Abstract of the Week
Posted at 6 p.m. on Oct. 4
Rick Hasen has a new paper forthcoming in the Drake Law Review arguing that we do not need to amend the Constitution in order to cure partisan federal gridlock.
“In this Essay, I briefly examine four arguments against making constitutional change to deal with current political dysfunction. The first two arguments contend that the current governmental system is not that dysfunctional. First, the current political stalemate may reflect the preferences of the median voter or the public at large. Second, the current political system actually produces a good amount of legislation, and a parliamentary democracy might produce too much rash legislation. The third argument accepts the premise that the current system is dysfunctional, but contends the dysfunction could be cured by sub-constitutional change, such as eliminating the filibuster or adopting additional open primary systems to produce more moderate candidates. The fourth argument also accepts the premise that the current system is dysfunctional, but sees that dysfunction as temporary, and expects dysfunction to be self-correcting as voters reject the current Republican Party far from the median voter, leading the Republican Party, and then Democrats, to move to the center.”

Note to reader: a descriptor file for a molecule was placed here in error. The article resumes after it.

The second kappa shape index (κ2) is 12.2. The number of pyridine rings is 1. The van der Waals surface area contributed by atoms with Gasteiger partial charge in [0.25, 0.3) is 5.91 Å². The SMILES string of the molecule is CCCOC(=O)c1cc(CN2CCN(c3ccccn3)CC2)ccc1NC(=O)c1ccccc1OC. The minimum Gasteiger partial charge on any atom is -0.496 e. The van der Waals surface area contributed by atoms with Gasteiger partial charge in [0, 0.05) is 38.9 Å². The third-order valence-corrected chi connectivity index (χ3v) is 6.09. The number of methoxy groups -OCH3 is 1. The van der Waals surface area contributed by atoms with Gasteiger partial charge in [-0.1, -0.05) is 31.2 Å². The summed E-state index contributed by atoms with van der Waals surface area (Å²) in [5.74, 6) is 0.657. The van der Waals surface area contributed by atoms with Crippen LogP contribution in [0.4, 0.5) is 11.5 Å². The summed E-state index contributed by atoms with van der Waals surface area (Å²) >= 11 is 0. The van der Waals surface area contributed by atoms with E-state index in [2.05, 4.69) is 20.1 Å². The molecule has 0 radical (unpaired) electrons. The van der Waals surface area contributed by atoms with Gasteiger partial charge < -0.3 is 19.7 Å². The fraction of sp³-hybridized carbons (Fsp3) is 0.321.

“Evidence supporting the first three of the arguments against constitutional reform is conflicting and somewhat weak, but that the fourth argument is plausible and hard to evaluate in the midst of a potentially transformative era. We are in the middle of a highly partisan moment in American history but it is hard to know how long it will last. I conclude it is worth waiting to see if the political system self-corrects, especially given the risks of tinkering with the constitutional system and the value of not changing our constitutional traditions lightly. Given current political dysfunction which would block a move toward a parliamentary democracy in any case, waiting not only prudent but unavoidable.”